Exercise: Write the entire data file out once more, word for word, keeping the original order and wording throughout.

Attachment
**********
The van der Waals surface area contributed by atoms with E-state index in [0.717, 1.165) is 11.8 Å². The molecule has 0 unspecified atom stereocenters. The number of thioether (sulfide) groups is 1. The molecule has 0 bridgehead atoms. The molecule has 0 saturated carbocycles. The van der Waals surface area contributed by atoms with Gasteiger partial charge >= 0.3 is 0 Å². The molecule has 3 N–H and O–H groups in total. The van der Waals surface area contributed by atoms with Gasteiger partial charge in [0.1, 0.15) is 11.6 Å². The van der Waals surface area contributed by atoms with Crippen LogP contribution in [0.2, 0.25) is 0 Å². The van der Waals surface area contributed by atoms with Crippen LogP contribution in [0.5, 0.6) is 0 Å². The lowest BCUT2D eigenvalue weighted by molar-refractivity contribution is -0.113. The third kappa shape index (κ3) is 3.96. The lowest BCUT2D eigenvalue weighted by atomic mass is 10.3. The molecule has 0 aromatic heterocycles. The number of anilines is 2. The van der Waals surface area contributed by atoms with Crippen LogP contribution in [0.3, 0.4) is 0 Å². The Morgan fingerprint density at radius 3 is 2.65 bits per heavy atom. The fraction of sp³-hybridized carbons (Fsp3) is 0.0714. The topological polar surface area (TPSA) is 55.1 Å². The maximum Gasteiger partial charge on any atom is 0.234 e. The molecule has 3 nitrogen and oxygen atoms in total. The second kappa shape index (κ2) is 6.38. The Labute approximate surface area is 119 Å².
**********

The van der Waals surface area contributed by atoms with E-state index in [0.717, 1.165) is 11.8 Å². The molecule has 0 unspecified atom stereocenters. The number of thioether (sulfide) groups is 1. The molecule has 0 bridgehead atoms. The molecule has 0 saturated carbocycles. The van der Waals surface area contributed by atoms with Gasteiger partial charge >= 0.3 is 0 Å². The molecule has 3 N–H and O–H groups in total. The van der Waals surface area contributed by atoms with Gasteiger partial charge in [0.1, 0.15) is 11.6 Å². The van der Waals surface area contributed by atoms with Crippen LogP contribution in [0.2, 0.25) is 0 Å². The van der Waals surface area contributed by atoms with Crippen LogP contribution in [0.5, 0.6) is 0 Å². The lowest BCUT2D eigenvalue weighted by molar-refractivity contribution is -0.113. The third kappa shape index (κ3) is 3.96. The lowest BCUT2D eigenvalue weighted by atomic mass is 10.3. The molecule has 0 aromatic heterocycles. The number of anilines is 2. The van der Waals surface area contributed by atoms with Crippen LogP contribution in [0.3, 0.4) is 0 Å². The Morgan fingerprint density at radius 3 is 2.65 bits per heavy atom. The fraction of sp³-hybridized carbons (Fsp3) is 0.0714. The topological polar surface area (TPSA) is 55.1 Å². The maximum Gasteiger partial charge on any atom is 0.234 e. The molecule has 3 nitrogen and oxygen atoms in total. The second kappa shape index (κ2) is 6.38. The Labute approximate surface area is 119 Å².